I thought I’d shake things up a little today.
Can I get a collective “WANT!!” from the audience? Contrary to popular belief, I admire more than just mid century modern design. My love for Shaker furniture dates back to the early 90’s — a time in my life when I visited New York, New Jersey, and Pennsylvania regularly. One of my favorite things to do was to browse the goods at the New Hope Flea Market, where I got acquainted with Shaker furniture.
You’ll see Shaker influences and modern takes on traditional Shaker furniture today, as demonstrated in the photo above. The Bowback Bench is handcrafted by furniture maker Jas Becker and can be yours for about $2,000. I don’t just want it. I need it.
Here are a few more needs that I found in the Shaker style. I love the minimalist feel of this dining table. It also features a useful storage drawer. Shakers knew how to serve up clean lines with functionality.
Shakers might arguably be the most successful communal sect in American history. Hailing from Manchester, England, they first established themselves in New York and New England in the 1700’s. Shakers made furniture for their own use, as well as for sale to the general public to support their largely self-sufficient communities. The guiding Shaker principles of honesty, utility, and simplicity are very apparent in their furniture design.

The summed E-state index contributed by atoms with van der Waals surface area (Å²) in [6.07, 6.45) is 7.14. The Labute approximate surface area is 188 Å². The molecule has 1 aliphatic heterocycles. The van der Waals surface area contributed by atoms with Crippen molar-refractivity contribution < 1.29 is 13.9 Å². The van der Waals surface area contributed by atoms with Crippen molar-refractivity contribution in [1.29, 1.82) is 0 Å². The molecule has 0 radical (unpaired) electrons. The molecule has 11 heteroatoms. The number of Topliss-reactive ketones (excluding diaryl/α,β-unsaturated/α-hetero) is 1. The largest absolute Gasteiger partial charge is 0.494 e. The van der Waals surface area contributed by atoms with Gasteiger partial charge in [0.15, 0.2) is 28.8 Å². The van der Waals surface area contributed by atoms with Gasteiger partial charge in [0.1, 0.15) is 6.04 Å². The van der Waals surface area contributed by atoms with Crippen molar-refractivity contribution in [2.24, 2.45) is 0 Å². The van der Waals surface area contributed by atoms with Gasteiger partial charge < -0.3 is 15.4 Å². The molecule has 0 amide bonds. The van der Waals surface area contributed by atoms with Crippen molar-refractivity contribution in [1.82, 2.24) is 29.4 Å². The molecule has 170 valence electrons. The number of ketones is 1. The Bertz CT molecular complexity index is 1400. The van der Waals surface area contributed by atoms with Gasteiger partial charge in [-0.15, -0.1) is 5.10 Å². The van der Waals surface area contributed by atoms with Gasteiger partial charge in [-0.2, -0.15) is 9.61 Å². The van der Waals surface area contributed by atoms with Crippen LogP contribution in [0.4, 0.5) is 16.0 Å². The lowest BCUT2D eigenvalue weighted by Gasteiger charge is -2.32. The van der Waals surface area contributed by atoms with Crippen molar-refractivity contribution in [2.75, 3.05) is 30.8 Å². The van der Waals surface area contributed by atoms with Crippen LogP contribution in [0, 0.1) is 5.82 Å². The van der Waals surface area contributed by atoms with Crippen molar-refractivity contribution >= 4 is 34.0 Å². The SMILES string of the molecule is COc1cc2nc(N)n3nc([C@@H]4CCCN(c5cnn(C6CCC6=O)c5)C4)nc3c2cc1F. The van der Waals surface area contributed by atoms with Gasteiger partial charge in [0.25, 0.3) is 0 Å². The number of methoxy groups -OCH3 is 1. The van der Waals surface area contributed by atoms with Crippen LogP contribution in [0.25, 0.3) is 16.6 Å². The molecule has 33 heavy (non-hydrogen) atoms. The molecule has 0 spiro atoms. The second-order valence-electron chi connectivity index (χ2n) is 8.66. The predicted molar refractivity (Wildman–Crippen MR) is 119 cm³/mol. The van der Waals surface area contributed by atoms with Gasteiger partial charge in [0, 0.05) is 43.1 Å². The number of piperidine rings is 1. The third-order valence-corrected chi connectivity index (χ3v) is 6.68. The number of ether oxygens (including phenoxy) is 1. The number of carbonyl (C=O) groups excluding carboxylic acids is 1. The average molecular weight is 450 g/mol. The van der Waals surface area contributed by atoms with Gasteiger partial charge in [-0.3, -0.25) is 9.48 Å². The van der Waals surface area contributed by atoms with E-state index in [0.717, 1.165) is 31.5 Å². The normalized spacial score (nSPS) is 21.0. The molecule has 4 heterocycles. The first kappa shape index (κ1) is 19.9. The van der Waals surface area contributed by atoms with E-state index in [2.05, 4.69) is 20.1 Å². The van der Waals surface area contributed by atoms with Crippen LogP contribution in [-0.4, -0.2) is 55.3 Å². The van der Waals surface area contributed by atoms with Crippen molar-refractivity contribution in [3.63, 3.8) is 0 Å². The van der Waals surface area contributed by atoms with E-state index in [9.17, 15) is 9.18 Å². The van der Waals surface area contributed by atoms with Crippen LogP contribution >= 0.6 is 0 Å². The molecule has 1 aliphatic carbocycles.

This bookcase has elements of both Japanese design and Mission style furniture. At $3,518.10, it’s not cheap, but it’s handcrafted in Vermont with solid wood.
I’m a teeny bit in love with this console table. Again, the overall feel of it is Japanese…
….with details that are surprising and unique. The top surface is made from zebra wood, while the rest of the table is constructed with mahogany and walnut.
This bench looks similar to the one above, and is just as drool-worthy. The slats and tapered legs remind me of mid century design elements.
Here’s a pretty desk….
…with a modern day feature.
LOVE this chair. There’s something very masculine yet delicate about it.
At the peak of the Shaker movement, there were approximately 6,000 members. Today, there are only three, largely due to the fact that Shakers aren’t allowed to have children of their own. For a dying community that once thrived with what can be construed as a small following, their influence on furniture design today is impressive.
Needless to say, I’m all shook up.
If you’re in San Francisco, check out the Shaker furniture exhibit at SFO, Galleries A1 and G1, International Terminal Main Hall, through August.